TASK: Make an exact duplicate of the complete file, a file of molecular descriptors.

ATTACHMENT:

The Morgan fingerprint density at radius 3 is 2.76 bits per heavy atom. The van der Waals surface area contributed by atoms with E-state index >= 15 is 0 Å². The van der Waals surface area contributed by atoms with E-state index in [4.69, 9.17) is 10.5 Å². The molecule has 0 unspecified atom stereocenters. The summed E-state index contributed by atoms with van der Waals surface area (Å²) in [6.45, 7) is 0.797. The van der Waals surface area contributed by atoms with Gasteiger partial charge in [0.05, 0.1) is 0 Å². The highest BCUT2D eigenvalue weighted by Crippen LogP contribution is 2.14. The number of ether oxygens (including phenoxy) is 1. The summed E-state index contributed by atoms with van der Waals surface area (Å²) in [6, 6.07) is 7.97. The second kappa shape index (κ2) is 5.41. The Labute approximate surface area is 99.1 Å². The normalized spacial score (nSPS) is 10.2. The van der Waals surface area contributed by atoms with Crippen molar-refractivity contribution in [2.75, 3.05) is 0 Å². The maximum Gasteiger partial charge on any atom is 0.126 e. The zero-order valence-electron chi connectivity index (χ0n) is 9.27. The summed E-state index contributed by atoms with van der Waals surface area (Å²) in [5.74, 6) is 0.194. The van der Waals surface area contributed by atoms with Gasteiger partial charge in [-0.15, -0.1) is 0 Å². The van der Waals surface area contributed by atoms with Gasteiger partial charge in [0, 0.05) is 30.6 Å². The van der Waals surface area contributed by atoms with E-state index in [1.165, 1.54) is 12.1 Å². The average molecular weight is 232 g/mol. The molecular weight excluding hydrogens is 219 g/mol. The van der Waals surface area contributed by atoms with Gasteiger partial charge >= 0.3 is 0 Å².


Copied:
The Morgan fingerprint density at radius 3 is 2.76 bits per heavy atom. The van der Waals surface area contributed by atoms with E-state index >= 15 is 0 Å². The van der Waals surface area contributed by atoms with E-state index in [4.69, 9.17) is 10.5 Å². The molecule has 0 unspecified atom stereocenters. The summed E-state index contributed by atoms with van der Waals surface area (Å²) in [6.45, 7) is 0.797. The van der Waals surface area contributed by atoms with Gasteiger partial charge in [0.05, 0.1) is 0 Å². The highest BCUT2D eigenvalue weighted by Crippen LogP contribution is 2.14. The number of ether oxygens (including phenoxy) is 1. The summed E-state index contributed by atoms with van der Waals surface area (Å²) in [6, 6.07) is 7.97. The second kappa shape index (κ2) is 5.41. The Labute approximate surface area is 99.1 Å². The normalized spacial score (nSPS) is 10.2. The van der Waals surface area contributed by atoms with Crippen molar-refractivity contribution in [2.75, 3.05) is 0 Å². The maximum Gasteiger partial charge on any atom is 0.126 e. The zero-order valence-electron chi connectivity index (χ0n) is 9.27. The summed E-state index contributed by atoms with van der Waals surface area (Å²) in [5.74, 6) is 0.194. The van der Waals surface area contributed by atoms with Gasteiger partial charge in [-0.15, -0.1) is 0 Å². The van der Waals surface area contributed by atoms with Gasteiger partial charge in [0, 0.05) is 30.6 Å². The van der Waals surface area contributed by atoms with E-state index in [1.165, 1.54) is 12.1 Å². The average molecular weight is 232 g/mol. The molecular weight excluding hydrogens is 219 g/mol. The van der Waals surface area contributed by atoms with Gasteiger partial charge >= 0.3 is 0 Å².